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Leanne Wood, Bae watch (December 2017)

(December 01, 2017)

Bae Watch; with Leanne Wood

Leanne Wood AC/AM

Since my election as AM for the Rhondda, I have developed a street surgery system which involves going to a different part of the constituency every Friday to speak to people directly about their issues. I have covered every council ward in the Rhondda at least once so far and am well on course to have covered every home during this Assembly. Over the last year or so I have been making a particular effort to go and speak to a group of people who are marginalised; for example teenagers, pensioners, people with mental health issues and other health problems. The reason for the marginalisation of young people may be down to the fact that voter turnout has traditionally been lower in the 18-25 age bracket, making it easier for decision-makers to ignore their needs. Allowing this voter apathy among young adults is reckless and will pose serious questions for our democracy if it remains unchecked. While it was good to see that more younger people turned out in greater numbers in the recent Westminster election than is usual, it is too early to say if that is an exception to the rule. I very much hope that it signals a turning of the tide and, that in the future, more young people will learn about and participate in politics.

As part of my outreach work with younger people I have been visiting schools to talk about the importance of politics before taking questions. Part of the purpose of the school visits is to listen to the views of young people. I also invite the pupils to take part in a survey and I hope to be able to share the result of that survey soon. The political knowledge and enthusiasm of the pupils taking part is usually to a very high, impressive standard. Young people will engage in politics if they are given a forum where they will be listened to. That’s why it is good to see that a Welsh Youth Parliament will be re-established next year. Many were disappointed when the Labour Government axed the Youth Assembly of Wales in 2014 without any plans for a replacement. This was a regressive move and left Wales as the only country in Europe without an independent youth forum. It is hardly surprising that many young people felt let down and were angered as a result of that decision. While the absence of a youth parliament is in the process of being addressed, I would like to see politics introduced as part of the National Curriculum in Wales. This has happened in Scotland and has had an empowering effect on younger citizens of that country and an invigorating effect on politics. This way, young people would be able to approach the ballot box confidently having been given a broad brush education about devolution and where responsibility lies in the post-devolution political landscape. That can only be a good thing for society and it can only be a good thing for politics.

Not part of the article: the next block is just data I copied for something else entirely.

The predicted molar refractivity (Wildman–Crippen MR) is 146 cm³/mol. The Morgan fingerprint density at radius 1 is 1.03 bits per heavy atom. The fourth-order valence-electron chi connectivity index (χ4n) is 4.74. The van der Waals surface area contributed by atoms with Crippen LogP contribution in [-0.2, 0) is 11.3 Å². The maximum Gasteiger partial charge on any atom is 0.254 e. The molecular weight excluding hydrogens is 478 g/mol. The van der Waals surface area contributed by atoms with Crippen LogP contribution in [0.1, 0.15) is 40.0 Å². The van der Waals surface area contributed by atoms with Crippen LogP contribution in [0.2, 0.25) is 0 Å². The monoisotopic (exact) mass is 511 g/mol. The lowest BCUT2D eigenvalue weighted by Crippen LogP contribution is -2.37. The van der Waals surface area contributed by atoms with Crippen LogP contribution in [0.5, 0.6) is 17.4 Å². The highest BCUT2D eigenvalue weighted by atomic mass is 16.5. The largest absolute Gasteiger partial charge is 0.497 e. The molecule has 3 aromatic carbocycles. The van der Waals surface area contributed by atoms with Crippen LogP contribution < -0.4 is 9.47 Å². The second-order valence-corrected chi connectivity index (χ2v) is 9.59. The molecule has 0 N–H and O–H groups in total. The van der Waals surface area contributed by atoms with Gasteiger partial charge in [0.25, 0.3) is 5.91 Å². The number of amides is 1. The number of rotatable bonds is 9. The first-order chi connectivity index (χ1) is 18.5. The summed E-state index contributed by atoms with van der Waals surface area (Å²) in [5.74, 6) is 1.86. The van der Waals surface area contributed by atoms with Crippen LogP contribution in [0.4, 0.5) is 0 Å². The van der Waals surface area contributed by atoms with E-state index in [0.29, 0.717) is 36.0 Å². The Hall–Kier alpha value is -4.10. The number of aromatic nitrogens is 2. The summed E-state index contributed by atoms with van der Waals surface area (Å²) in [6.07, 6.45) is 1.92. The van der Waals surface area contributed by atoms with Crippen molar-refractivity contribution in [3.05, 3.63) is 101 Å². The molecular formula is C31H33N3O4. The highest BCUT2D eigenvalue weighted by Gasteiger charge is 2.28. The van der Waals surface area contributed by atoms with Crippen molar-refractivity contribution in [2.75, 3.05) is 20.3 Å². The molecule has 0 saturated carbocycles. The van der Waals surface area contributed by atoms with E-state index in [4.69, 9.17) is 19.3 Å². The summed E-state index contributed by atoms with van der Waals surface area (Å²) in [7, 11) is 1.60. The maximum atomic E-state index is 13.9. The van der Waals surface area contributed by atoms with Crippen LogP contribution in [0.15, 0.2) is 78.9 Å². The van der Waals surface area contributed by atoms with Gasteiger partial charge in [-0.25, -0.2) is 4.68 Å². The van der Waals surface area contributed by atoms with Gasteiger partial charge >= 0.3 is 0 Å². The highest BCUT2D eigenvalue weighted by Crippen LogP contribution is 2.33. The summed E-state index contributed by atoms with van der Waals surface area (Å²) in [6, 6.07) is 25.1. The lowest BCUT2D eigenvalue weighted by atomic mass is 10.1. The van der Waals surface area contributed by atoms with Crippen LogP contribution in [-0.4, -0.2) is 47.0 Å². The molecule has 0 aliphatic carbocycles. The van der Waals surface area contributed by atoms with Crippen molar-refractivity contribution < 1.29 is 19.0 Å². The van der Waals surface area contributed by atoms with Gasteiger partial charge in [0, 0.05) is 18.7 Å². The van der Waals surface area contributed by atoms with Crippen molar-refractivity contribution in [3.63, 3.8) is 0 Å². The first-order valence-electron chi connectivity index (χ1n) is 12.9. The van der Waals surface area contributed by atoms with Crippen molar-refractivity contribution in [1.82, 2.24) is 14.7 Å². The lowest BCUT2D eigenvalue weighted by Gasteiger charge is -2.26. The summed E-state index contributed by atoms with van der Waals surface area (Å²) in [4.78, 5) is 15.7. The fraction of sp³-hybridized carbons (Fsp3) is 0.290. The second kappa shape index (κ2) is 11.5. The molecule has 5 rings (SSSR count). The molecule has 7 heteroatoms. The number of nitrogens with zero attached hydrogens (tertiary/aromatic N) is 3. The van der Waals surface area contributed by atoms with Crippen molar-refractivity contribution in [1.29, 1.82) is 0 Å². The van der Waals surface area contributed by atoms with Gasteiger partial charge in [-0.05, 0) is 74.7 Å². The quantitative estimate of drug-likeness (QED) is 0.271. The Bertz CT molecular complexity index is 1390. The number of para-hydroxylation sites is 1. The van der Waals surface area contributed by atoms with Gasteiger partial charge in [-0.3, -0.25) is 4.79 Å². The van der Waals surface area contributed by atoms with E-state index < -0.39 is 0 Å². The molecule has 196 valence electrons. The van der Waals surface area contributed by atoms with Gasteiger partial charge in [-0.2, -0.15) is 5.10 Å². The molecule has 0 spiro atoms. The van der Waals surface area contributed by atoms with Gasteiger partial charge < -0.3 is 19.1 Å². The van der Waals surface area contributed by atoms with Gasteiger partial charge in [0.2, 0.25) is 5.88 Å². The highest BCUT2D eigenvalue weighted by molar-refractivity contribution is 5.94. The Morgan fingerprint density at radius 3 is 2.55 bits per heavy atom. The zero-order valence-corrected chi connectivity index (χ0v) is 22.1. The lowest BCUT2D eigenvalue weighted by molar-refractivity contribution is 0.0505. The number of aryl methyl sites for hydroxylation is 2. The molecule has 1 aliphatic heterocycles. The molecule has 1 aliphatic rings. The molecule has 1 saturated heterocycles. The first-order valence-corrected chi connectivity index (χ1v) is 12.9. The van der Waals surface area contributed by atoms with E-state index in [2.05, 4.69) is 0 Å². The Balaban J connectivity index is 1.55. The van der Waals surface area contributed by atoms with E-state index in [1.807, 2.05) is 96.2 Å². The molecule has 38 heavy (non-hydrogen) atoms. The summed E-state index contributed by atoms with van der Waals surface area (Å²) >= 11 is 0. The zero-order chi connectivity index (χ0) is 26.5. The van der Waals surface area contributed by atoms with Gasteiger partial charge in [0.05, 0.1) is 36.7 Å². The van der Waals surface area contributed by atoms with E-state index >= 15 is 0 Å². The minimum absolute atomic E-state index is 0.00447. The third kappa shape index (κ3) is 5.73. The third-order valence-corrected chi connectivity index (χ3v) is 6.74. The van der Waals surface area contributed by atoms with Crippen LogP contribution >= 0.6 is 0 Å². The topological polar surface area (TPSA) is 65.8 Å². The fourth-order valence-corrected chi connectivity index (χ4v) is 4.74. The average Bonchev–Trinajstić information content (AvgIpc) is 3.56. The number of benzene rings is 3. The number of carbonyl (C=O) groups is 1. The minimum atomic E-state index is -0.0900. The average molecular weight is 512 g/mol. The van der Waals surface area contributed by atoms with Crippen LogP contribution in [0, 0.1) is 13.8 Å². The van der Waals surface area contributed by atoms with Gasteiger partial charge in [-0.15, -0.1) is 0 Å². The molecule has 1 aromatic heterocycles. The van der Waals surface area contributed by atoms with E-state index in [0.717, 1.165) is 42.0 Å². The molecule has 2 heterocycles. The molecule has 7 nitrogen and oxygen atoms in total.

Leanne Wood,
Leader of Plaid Cymru and Assembly Member for the Rhondda, December 2017

Also from Leanne Wood:


Bae watch; September 2017
Bae watch; June 2017
Bae watch; March 2017

Bae watch; December 2016
Bae watch; September 2016

Bae watch; June 2016

Bae watch; March 2016

Bae watch; December 2015
Bae Watch; September 2015
Bae Watch; June 2015
Bae Watch; March 2015
Bae Watch; December 2014
Bae Watch; September 2014
Bae Watch; June 2014
Bae Watch; March 2014
Bae Watch; December 2013
Bae Watch; September 2013
Bae Watch; June 2013
Bae Watch; March 2013
Bae Watch; December 2012
Bae Watch; September 2012
Bae Watch; June 2012
Bae Watch; March 2012
Bae Watch; December 2011
Bae Watch; September 2011
Bae Watch; June 2011

Leanne Wood's contact details:

     Facebook: Leanne Wood
     Twitter: @LeanneWood


cylchgrawn Cymru Culture magazine
Published by/Cyhoeddwyd gan: Caregos Cyf., 2017


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